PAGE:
When looking at BPM (Business Process Management) solutions, or talking about BPM the concept, many of us think of how it relates to actual business processes or business goals, cases, targets etc. This is the main aim of BPM, to address how a business achieves a goal or carries out “work”, agreed? Ok, but my observation is, Is this right? Does the term BPM limit our thinking in real sense?

 

Outside of the business

If we take everything that we do towards a desired goal or outcome as a process, then BPM applies to everything we do in life, it’s not just limited to Businesses! For example, our own bodies go through processes every second of every day to achieve a goal. Think how we breathe, there is a distinct process, think how we turn food into energy, a distinct process, think how we run, a distinct mechanical process.

Now these examples are to simply prove a point that processes are around us and a part of our daily lives massively, which means any one process is made up of many others. Me running is a process, but in order for me to run, my body goes through a number of other processes, breathing and turning food into energy. This means businesses should not see their process as “the process”, rather as simply a smaller part of an overall and far bigger customer experience.

 

Real world example needed

To get my point across I want to use a real world example. Ok, I purchase a printer from a store. On checkout I provide that store with some basic information about myself. I then get home, install the printer and start using it. I fill in the warranty card, post that off, and then forget about it. A few days later the product breaks down, and I need to get it replaced. From the point of view of the manufacturer they don’t need to take into account any of the process I have just gone through, in order to kick off the process of dealing with the fault, but should they?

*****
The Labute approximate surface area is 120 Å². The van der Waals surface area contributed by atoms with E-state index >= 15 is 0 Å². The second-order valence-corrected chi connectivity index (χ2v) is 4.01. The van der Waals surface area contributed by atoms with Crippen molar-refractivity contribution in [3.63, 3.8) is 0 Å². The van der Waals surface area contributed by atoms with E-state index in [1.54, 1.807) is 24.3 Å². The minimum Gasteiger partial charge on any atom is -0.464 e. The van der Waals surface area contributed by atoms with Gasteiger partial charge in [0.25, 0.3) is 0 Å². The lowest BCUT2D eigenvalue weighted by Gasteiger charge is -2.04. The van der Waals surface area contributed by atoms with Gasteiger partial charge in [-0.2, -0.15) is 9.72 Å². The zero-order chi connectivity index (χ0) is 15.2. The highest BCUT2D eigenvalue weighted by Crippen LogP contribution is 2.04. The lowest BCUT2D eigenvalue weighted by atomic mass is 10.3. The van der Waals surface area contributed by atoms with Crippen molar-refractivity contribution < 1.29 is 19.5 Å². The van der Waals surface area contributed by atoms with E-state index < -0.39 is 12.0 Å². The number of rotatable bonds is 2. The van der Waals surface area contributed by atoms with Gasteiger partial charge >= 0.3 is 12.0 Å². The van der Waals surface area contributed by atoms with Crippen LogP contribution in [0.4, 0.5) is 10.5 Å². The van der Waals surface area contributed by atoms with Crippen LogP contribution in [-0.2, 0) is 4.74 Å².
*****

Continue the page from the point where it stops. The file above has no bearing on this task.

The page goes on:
I believe yes.

 

Connectivity

Connectivity of devices and processes can have massive implications on process efficiencies, and the ability for external processes (that may not be directly related) to have a positive effect on our business processes.

First off, connecting and sharing data between different processes obviously provides added efficiencies and data accuracy. If we take our printer example, the process of checking out and paying for my printer should be integrated with the process of me completing a warranty card and informing the manufacturer.  That’s a process I shouldn’t need to be doing, and with improved connectivity of processes and data, I don’t have to. Now relate that back to the process of me returning the faulty printer, you see that process will be improved because of this connectivity in a different process. Both the store, and the manufacturer now know me, the product and the warranty, I don’t need to go through a number of steps at the start of the manufacturer’s faulty product process.

Secondly, device connectivity can have a massive impact on process efficiency, especially when connecting multiple and sometimes very different processes together. In the typical BPM world, do we take this into consideration?

Since the rise of the Smartphone, we have started to take into consideration connectivity to processes from different devices; we now see not just eMail being accessed on our mobile devices, but also ECM concepts along with the ability to actually work. However, when we flit between devices, such as our laptop, tablet, PC and mobile, often we have to do things again. Think deleting emails from your mobile device you have already deleted, think re-downloading a document we were working on etc. These are small things, but they can rack up a lot of time, and frustration amongst your work force. Now think of this from the point of view of a customer? You can see how better connected devices mean we can deliver better connected experiences to our customers, which have an impact on process efficiency.